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Journal of No. 118


October 27th, 2012

Flying in the Heart of the Lafayette Escadrille, by James Van Pelt @ 01:53 pm

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Flying in the Heart of the Lafayette Escadrille collects about two dozen of James Van Pelt's short stories, and they display an impressively broad range of tone and topic, while staying within the realms of speculative fiction. Many are what I want to call fables -- not in the sense of talking animals and a pithy moral at the end. Rather, they are stories that take the real world, add just the right amount of fantasy, and with that addition manage to teach us a little bit more about the real world and real people.

I confess I didn't care very much for the title story; I didn't see much connection between the interleaved tales of WWI gallantry in the sky and modern day... angst? But many of the other stories are very good indeed. A couple of them draw from Van Pelt's day-job as a teacher, and those of us who have been in the trenches can vouch for the verisimilitude of the setting, even if we can't hope to be as inspiring as the teacher in "Mrs. Hatcher's Evaluation".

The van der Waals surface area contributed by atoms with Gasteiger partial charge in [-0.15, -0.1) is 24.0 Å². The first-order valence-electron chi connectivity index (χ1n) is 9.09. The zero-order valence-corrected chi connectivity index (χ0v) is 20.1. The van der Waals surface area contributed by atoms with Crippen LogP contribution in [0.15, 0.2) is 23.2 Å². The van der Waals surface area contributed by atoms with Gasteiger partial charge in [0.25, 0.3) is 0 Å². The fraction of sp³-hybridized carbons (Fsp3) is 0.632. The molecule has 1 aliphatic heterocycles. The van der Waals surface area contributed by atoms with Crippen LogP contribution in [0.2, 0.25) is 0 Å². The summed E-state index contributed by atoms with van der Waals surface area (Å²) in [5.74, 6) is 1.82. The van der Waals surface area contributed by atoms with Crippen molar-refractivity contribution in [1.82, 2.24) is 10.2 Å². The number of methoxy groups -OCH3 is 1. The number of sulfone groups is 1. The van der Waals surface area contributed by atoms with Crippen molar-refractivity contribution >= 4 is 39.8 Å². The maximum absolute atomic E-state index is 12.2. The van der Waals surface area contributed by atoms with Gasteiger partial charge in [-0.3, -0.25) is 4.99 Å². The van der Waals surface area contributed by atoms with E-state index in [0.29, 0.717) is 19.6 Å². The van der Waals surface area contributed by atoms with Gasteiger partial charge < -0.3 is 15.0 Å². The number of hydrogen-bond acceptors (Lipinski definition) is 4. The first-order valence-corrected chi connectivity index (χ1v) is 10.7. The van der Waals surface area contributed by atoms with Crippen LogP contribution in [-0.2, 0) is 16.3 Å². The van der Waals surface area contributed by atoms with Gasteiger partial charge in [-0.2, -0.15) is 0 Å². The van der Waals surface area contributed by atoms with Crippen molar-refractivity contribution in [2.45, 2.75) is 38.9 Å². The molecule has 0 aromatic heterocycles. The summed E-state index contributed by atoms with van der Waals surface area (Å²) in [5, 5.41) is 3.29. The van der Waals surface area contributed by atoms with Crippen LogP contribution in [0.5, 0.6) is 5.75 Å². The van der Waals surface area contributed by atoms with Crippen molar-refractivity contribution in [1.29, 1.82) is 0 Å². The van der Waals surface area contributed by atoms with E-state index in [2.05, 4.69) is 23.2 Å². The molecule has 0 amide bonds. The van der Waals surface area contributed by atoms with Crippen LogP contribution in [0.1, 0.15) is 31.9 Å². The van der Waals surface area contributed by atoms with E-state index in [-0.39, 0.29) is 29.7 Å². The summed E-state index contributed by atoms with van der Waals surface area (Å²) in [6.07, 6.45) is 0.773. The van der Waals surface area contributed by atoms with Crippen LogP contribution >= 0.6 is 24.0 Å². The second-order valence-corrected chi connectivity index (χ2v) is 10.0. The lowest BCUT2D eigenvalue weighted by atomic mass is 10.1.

But my favorites from the collection don't have to do with school at all, though "That He Might Yet Find the Unknown" trades on another of Van Pelt's interests... running. It tells the story of the Olympics in the future, when genetically modified humans compete in the marathon. Like the best of these fables, that's what the story's about, but it's not what the story's about. I think my absolute favorite from the collection is "Rock House," a great and moody piece that is an inverted "Fall of the House of Usher" in which the house doesn't crumble, but rather becomes more solid. While the homage to Poe is clear, the story has its own tale to tell.

(Disclaimer: jimvanpelt was kind enough to send me an advance uncorrected proof of the book in return for an honest review. (and when the book appears on amazon, I'll post some version of this there.))
 
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Journal of No. 118